5,000-year-old Bryde’s whale skeleton unearthed in Thailand
An unusual, partly fossilized skeleton belonging to a Bryde whale, estimated to be about 5,000 years old, has been discovered by researchers in Thailand at an inland site west of Bangkok.
At the beginning of November, a skeleton weighing 12.5 meters (41ft), about the length of a truck, was discovered by a cyclist who saw some of the vertebrae coming out of the ground.
Since then, a team of scientists has been excavating the site.
“This whale skeleton is thought to be the only one in Asia,” said Pannipa Saetian, a geologist in the Fossil Protection division of the Department of Mineral Resources.
“It’s very rare to find such a discovery in near-perfect condition,” said Pannipa, estimating that about 90 per cent of the whale’s skeleton had been recovered.
“Yesterday, we found the right shoulder and fin,” she said, noting that about 36 backbone pieces had been unearthed. The bones needed to be carbon-dated to determine the exact age of the skeleton, she said.
Once the painstaking process of cleaning and preserving the fragile skeleton is complete, it will be exhibited.
Scientists hope the skeleton will provide more information to aid research into Bryde’s whale populations existing today as well as the geological conditions at the time.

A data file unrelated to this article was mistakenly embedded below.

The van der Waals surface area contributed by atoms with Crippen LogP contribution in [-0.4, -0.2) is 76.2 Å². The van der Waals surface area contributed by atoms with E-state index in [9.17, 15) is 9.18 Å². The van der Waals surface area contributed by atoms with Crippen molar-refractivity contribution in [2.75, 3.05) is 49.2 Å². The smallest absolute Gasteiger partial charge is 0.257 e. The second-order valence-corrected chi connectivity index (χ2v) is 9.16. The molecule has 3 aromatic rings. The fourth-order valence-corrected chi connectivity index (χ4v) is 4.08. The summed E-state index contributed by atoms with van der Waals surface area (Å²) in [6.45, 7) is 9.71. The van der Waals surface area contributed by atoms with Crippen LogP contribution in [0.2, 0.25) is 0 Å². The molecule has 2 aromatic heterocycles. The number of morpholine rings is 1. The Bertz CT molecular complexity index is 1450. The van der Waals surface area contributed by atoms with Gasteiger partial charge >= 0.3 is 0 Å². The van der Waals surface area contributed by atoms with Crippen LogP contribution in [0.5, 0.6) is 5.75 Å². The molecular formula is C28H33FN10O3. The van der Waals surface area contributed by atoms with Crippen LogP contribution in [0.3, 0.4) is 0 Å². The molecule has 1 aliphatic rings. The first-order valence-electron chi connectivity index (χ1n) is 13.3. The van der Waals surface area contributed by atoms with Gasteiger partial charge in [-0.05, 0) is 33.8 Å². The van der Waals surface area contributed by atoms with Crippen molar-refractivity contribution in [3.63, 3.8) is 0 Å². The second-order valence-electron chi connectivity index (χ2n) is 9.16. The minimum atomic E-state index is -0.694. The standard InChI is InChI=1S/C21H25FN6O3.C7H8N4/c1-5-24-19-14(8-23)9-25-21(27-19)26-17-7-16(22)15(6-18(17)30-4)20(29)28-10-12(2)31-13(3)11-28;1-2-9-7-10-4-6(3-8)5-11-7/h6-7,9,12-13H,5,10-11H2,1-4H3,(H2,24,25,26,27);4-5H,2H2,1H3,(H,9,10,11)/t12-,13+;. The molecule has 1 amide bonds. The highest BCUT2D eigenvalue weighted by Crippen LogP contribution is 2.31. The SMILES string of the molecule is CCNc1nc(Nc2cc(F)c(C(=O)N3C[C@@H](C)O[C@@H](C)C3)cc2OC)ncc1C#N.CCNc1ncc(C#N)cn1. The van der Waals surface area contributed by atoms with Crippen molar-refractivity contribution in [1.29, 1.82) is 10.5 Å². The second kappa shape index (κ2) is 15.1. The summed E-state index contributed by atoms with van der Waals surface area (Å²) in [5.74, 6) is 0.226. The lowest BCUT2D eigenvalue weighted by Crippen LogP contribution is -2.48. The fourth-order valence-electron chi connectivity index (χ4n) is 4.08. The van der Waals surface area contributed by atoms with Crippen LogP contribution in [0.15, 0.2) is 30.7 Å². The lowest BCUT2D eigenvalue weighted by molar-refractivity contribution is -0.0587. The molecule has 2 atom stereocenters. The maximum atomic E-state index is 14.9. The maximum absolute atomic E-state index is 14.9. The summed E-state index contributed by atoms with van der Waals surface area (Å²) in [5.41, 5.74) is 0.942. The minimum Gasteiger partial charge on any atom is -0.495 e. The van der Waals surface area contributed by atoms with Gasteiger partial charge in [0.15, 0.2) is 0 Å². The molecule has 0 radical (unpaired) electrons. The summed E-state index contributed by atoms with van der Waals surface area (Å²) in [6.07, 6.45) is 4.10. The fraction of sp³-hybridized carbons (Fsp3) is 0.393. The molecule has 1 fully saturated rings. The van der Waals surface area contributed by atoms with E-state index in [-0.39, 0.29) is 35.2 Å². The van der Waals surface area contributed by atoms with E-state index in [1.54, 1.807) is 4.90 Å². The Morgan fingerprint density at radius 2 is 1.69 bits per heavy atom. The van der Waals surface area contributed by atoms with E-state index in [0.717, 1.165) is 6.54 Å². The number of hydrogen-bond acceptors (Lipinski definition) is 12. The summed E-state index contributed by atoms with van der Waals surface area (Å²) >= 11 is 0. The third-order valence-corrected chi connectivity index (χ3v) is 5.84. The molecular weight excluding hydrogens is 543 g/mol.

Bryde’s whales, sometimes known as tropical whales for their preference for warmer waters, are found in coastal waters in parts of the Indian, Pacific, and Atlantic Oceans, including in the Gulf of Thailand.
Highly endangered, there are some 200 remaining whales in the South Pacific nation’s waters, and about 100,000 worldwide.
In 2016, New Zealand researchers gained insight into a pair of Bryde’s whales feeding off an Auckland coast in one of the first uses of drone technology to study the animals.
The footage revealed an adult and calf frolicking in the water and using a “lunge” feeding technique to feast on plankton and shoals of small fish.
In 2014, a 10.8-meter-long whale thought to be a Bryde’s whale, washed up at a remote beach in Hong Kong’s New Territories.
Conservationists said it could have died at sea before drifting to an
the inner bay off Hung Shek Mun, in Plover Cove Country Park.